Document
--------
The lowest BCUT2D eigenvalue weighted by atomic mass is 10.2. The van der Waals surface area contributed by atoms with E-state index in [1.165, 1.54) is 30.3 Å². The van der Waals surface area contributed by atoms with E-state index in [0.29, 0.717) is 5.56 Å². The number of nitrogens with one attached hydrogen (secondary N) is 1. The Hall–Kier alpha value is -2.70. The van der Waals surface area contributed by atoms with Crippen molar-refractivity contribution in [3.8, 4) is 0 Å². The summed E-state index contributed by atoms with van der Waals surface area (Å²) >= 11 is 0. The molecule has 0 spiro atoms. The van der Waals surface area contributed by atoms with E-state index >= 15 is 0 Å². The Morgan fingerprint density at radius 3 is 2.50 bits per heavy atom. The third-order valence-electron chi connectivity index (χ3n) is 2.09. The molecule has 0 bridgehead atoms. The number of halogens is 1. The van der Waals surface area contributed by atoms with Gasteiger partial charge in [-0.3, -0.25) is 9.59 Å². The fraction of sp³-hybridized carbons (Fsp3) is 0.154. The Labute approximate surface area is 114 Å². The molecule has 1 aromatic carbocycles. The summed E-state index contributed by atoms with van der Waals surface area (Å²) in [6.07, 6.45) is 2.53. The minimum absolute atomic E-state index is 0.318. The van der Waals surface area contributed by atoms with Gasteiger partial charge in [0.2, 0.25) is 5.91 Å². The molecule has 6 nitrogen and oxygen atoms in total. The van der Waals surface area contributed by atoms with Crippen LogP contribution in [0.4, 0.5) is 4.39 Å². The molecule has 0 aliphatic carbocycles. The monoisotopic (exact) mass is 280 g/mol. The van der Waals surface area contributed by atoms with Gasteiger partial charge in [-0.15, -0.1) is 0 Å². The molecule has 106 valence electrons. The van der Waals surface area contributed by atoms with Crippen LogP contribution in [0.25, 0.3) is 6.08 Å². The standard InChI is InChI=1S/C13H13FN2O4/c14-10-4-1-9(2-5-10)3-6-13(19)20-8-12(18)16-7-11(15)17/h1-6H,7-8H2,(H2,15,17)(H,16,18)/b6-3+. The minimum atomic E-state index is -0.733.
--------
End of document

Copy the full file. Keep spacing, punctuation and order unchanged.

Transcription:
The lowest BCUT2D eigenvalue weighted by atomic mass is 10.2. The van der Waals surface area contributed by atoms with E-state index in [1.165, 1.54) is 30.3 Å². The van der Waals surface area contributed by atoms with E-state index in [0.29, 0.717) is 5.56 Å². The number of nitrogens with one attached hydrogen (secondary N) is 1. The Hall–Kier alpha value is -2.70. The van der Waals surface area contributed by atoms with Crippen molar-refractivity contribution in [3.8, 4) is 0 Å². The summed E-state index contributed by atoms with van der Waals surface area (Å²) >= 11 is 0. The molecule has 0 spiro atoms. The van der Waals surface area contributed by atoms with E-state index >= 15 is 0 Å². The Morgan fingerprint density at radius 3 is 2.50 bits per heavy atom. The third-order valence-electron chi connectivity index (χ3n) is 2.09. The molecule has 0 bridgehead atoms. The number of halogens is 1. The van der Waals surface area contributed by atoms with Gasteiger partial charge in [-0.3, -0.25) is 9.59 Å². The fraction of sp³-hybridized carbons (Fsp3) is 0.154. The Labute approximate surface area is 114 Å². The molecule has 1 aromatic carbocycles. The summed E-state index contributed by atoms with van der Waals surface area (Å²) in [6.07, 6.45) is 2.53. The minimum absolute atomic E-state index is 0.318. The van der Waals surface area contributed by atoms with Gasteiger partial charge in [0.2, 0.25) is 5.91 Å². The molecule has 6 nitrogen and oxygen atoms in total. The van der Waals surface area contributed by atoms with Crippen LogP contribution in [0.4, 0.5) is 4.39 Å². The molecule has 0 aliphatic carbocycles. The monoisotopic (exact) mass is 280 g/mol. The van der Waals surface area contributed by atoms with Gasteiger partial charge in [-0.15, -0.1) is 0 Å². The molecule has 106 valence electrons. The van der Waals surface area contributed by atoms with Crippen LogP contribution in [0.25, 0.3) is 6.08 Å². The standard InChI is InChI=1S/C13H13FN2O4/c14-10-4-1-9(2-5-10)3-6-13(19)20-8-12(18)16-7-11(15)17/h1-6H,7-8H2,(H2,15,17)(H,16,18)/b6-3+. The minimum atomic E-state index is -0.733.